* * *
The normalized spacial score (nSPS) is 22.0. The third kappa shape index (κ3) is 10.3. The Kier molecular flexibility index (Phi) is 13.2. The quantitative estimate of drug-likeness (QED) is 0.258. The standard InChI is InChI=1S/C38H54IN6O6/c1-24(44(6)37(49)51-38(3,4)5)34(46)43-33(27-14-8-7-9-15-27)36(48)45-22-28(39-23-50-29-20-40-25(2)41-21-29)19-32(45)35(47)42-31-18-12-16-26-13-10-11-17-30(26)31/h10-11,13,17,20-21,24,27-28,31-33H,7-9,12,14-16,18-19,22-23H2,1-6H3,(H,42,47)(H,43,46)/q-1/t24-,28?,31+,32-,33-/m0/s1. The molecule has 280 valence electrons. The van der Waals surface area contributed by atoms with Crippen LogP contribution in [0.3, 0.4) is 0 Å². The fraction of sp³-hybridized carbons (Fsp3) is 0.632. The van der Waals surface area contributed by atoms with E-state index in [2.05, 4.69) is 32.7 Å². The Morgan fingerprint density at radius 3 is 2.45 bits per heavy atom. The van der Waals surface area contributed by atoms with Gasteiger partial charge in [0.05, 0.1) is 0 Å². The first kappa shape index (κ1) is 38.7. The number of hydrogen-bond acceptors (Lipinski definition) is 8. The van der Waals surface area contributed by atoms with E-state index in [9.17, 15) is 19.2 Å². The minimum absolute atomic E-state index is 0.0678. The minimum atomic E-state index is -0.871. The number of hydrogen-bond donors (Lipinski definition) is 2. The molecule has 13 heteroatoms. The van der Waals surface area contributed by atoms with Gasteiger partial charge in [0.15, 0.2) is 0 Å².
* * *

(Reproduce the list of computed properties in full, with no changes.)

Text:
The normalized spacial score (nSPS) is 22.0. The third kappa shape index (κ3) is 10.3. The Kier molecular flexibility index (Phi) is 13.2. The quantitative estimate of drug-likeness (QED) is 0.258. The standard InChI is InChI=1S/C38H54IN6O6/c1-24(44(6)37(49)51-38(3,4)5)34(46)43-33(27-14-8-7-9-15-27)36(48)45-22-28(39-23-50-29-20-40-25(2)41-21-29)19-32(45)35(47)42-31-18-12-16-26-13-10-11-17-30(26)31/h10-11,13,17,20-21,24,27-28,31-33H,7-9,12,14-16,18-19,22-23H2,1-6H3,(H,42,47)(H,43,46)/q-1/t24-,28?,31+,32-,33-/m0/s1. The molecule has 280 valence electrons. The van der Waals surface area contributed by atoms with Crippen LogP contribution in [0.3, 0.4) is 0 Å². The fraction of sp³-hybridized carbons (Fsp3) is 0.632. The van der Waals surface area contributed by atoms with E-state index in [2.05, 4.69) is 32.7 Å². The Morgan fingerprint density at radius 3 is 2.45 bits per heavy atom. The van der Waals surface area contributed by atoms with Gasteiger partial charge in [0.05, 0.1) is 0 Å². The first kappa shape index (κ1) is 38.7. The number of hydrogen-bond acceptors (Lipinski definition) is 8. The van der Waals surface area contributed by atoms with E-state index in [9.17, 15) is 19.2 Å². The minimum absolute atomic E-state index is 0.0678. The minimum atomic E-state index is -0.871. The number of hydrogen-bond donors (Lipinski definition) is 2. The molecule has 13 heteroatoms. The van der Waals surface area contributed by atoms with Gasteiger partial charge in [0.15, 0.2) is 0 Å².